by Rick Gladstone, NY Times, December 16, 2014
Relatives of a former Marine imprisoned in Iran for more than three years said Tuesday that he had begun a hunger strike, and they released an open letter he had written to President Obama urging him “not to forget me” as the United States intensifies negotiations with the Iranians on their disputed nuclear program.
Those negotiations, which have already been extended twice and are now facing a July deadline, resumed on Tuesday in Geneva between Iran and the group of six big powers, including the United States, that have been seeking guarantees of Iran’s peaceful intentions for its nuclear program.
The letter by the former Marine, Amir Hekmati, 31, of Flint, Mich., was his first to Mr. Obama, and reflected despondency over the paralysis of his case.
“I have dictated this letter to my family and asked them to bring my plight to your attention through an open letter,” it reads. “It is my hope that after reading this letter you, or anyone who may see this, will help end the nightmare I have been living.”
Letter from Amir Hekmati to President Obama
Amir Hekmati, a former Marine who has been incarcerated in Iran for more than three years, sent this letter to President Obama as the United States intensifies negotiations with Tehran on its disputed nuclear program.
Iran’s incarceration of Americans of Iranian descent — there are at least three — has been an underlying aggravation in the strained relationship between the two countries. Even though they have American passports, Iran considers them Iranian citizens subject to Iranian law and not entitled to consular visits and other rights afforded foreigners. The other Americans are: Jason Rezaian, 38, from California, The Washington Post’s Tehran correspondent, held since July on unspecified charges; and Saeed Abedini, 34, of Idaho, a pastor sentenced in 2013 to eight years in prison on charges of disturbing national security by creating Christian churches in private homes.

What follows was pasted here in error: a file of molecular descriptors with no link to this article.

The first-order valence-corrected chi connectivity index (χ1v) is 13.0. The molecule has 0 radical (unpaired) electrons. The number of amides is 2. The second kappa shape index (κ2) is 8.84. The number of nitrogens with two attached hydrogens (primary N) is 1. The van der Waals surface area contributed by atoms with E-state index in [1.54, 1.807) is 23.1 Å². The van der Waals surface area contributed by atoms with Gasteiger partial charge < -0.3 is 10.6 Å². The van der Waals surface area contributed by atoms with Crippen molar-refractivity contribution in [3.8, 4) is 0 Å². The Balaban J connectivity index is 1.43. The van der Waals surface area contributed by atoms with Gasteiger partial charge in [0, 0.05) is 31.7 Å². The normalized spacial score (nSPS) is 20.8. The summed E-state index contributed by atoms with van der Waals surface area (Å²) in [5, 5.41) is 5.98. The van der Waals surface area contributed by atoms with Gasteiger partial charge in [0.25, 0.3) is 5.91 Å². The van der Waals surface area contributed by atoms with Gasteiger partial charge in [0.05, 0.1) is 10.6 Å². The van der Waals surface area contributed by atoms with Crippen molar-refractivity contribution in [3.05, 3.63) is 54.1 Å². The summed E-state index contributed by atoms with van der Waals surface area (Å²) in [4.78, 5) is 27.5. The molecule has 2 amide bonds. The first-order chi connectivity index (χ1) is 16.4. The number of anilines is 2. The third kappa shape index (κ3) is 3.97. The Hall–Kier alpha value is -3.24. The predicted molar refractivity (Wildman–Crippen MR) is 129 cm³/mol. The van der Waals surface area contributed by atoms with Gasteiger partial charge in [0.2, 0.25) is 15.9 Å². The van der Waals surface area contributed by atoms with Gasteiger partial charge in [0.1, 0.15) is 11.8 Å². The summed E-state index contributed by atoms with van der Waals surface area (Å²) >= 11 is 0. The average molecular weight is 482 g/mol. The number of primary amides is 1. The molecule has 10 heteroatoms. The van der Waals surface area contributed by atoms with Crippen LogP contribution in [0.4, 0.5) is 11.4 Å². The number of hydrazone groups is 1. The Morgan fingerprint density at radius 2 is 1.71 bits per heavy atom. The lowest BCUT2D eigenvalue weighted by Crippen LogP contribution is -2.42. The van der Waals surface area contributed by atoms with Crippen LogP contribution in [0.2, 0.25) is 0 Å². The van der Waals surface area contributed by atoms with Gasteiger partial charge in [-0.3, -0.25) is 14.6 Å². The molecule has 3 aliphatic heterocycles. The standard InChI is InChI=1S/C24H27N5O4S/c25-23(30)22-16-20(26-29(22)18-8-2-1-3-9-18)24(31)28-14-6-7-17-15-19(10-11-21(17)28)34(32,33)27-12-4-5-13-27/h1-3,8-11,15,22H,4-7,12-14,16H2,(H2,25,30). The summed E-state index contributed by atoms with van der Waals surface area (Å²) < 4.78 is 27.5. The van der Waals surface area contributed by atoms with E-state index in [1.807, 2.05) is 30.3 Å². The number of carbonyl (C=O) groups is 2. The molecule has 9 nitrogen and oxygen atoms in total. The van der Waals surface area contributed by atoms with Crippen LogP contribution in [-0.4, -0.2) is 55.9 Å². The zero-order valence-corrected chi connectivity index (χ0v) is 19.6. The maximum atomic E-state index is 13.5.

As with the others, the Obama administration has repeatedly called on the Iranians to release Mr. Hekmati, who was imprisoned in August 2011 while visiting relatives in Iran for the first time. He was accused of espionage and sentenced to death. The verdict was overturned, but Mr. Hekmati remained in prison, and last year he was convicted and sentenced to the lesser, vaguely defined offense of helping a hostile power, which carries a 10-year sentence.
Iran’s judicial authorities have not explained the precise nature of the case against Mr. Hekmati, who has said he is an innocent victim of the political animosities between Iran and the United States, and is desperate to return home to Flint, where his father, Ali, a microbiology professor, has been stricken with a brain tumor.
“With no answer in sight, I am deeply concerned that my future has become tied to the nuclear negotiations with Iran, with which I have no connection, influence or leverage,” Mr. Hekmati says in the letter. “I can draw no other conclusion, as each opportunity for a legal or humanitarian remedy is ignored, delayed or denied.”
“I ask that you not forget me, Mr. President. I understand that there will be additional dialogue this week on the nuclear subject. I ask that you make it clear that my case is unrelated and should be resolved independent of your talks.”
Mr. Rezaian’s case has been particularly frustrating because the Iranian judiciary has not explained why he has been held, other than to hint of acts unrelated to journalism. Mr. Rezaian’s mother, Mary, who lives in Turkey, intended to travel to Iran on Wednesday in an attempt to visit her son, who has been held in solitary confinement.
[Photos and any emphases above added by FreeAllThree.com]